Baltimore American Indian Center

Native American Education

Title VII Indian Education Baltimore City Public Schools

 

The mission of the federal Office of Indian Education is to support the efforts of local educational agencies, Indian tribes and organizations, postsecondary institutions, and other entities to meet the unique educational and culturally related academic needs of American Indians and Alaska Natives so that these students can achieve to the same challenging state standards as all students.

 

The No Child Left Behind Act amends the Indian education programs as Title VII, Part A of the Elementary and Secondary Education Act. This landmark in education reform embodies four key principles: stronger accountability for results; greater flexibility in the use of federal funds; more choices for parents of children from disadvantaged backgrounds; and an emphasis on research-based instruction that works.

 

The Title VII Indian Education Program of Baltimore City Public Schools (BCPS) serves American Indian and Alaskan Native students who are currently enrolled in BCPS and who have submitted a federal Title VII Student Eligibility Certification (506) form. Per the 506 form: “Definition: Indian means any individual who is (1) a member (as defined by the Indian tribe or band) of an Indian tribe or band, including those Indian tribe or bands terminated since 1940, and those recognized by the State in which the tribe or band reside; or (2) a descendent in the first or second degree (parent or grandparent) as described in (1); or (3) considered by the Secretary of the Interior to be an Indian for any purpose; or (4) an Eskimo or Aleut or other Alaska Native; or (5) a member of an organized Indian group that received a grant under the Indian Education Act of 1988 as it was in effect October 19, 1994.”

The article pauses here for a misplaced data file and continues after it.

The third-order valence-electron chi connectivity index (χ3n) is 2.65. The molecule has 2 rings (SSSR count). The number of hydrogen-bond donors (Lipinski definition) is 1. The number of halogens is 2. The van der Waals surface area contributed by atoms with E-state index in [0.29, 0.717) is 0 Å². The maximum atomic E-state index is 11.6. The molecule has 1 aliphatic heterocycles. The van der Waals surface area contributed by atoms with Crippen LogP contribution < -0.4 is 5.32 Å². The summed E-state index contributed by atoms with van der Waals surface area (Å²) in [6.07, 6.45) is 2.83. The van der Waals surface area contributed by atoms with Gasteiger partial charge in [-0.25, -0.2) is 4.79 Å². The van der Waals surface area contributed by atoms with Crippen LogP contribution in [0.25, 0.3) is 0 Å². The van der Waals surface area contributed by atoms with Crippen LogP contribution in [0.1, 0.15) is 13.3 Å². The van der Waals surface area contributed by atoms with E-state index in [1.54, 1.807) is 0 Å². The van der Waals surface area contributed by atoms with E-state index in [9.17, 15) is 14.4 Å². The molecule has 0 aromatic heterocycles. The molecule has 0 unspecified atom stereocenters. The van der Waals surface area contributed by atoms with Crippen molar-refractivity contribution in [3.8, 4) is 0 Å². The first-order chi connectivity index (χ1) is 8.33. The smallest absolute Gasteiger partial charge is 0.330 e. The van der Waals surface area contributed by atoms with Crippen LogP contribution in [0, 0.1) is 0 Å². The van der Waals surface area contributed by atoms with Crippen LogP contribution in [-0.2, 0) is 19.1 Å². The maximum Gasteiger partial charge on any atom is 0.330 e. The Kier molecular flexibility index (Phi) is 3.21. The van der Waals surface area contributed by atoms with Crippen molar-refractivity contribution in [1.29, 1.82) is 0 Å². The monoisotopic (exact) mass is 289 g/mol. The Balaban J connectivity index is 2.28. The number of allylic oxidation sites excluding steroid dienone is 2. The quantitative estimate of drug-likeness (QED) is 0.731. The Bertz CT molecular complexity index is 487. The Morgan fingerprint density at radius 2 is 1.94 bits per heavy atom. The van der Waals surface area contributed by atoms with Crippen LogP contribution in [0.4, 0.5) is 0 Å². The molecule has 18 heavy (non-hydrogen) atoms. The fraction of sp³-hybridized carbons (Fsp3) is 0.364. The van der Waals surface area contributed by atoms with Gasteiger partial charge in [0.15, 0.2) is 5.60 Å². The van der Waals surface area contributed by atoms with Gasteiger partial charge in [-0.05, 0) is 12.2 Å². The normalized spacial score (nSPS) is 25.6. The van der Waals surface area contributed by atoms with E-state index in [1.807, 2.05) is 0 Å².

Our students attend a wide range of Baltimore City Public Schools, the majority of which are in Southeast. The Title VII Indian Education Program of Baltimore City Public Schools has existed since 1973 to meet the unique educational and culturally related academic needs of American Indians and Alaska Natives so that these students can achieve to the same challenging state standards as all students.

 

Our program provides the following services:

Culturally-responsive Academic Support (tutoring)

Culturally-responsive Academic Enrichment (after-school programming at and in partnership with the Baltimore American Indian Center)

School Supplies

Access to emergency food

Information to increase awareness and appreciation of American Indian culture and history

Cultural presentations

Preparation to promote students to become economically independent

Measures to increase parent involvement    

Home visits      

Regular contact with students, teachers, and administrators    

Mediation      

College preparation

Assistance with scholarships

Annual Graduation Ceremony in partnership with the Baltimore American Indian Center and the Maryland Commission on Indian Affairs

Established relationships to other local Native community entities and resources such as: The Baltimore American Indian Center, The Maryland Commission on Indian Affairs, The Native American After School Art Program (NAASAP) and Council of the Three Rivers American Indian Center (COTRAIC)

Access to three volunteer Foster Grandparents who are tribal elders through our relationship with Family and Children’s Services of Central Maryland Foster Grandparent Program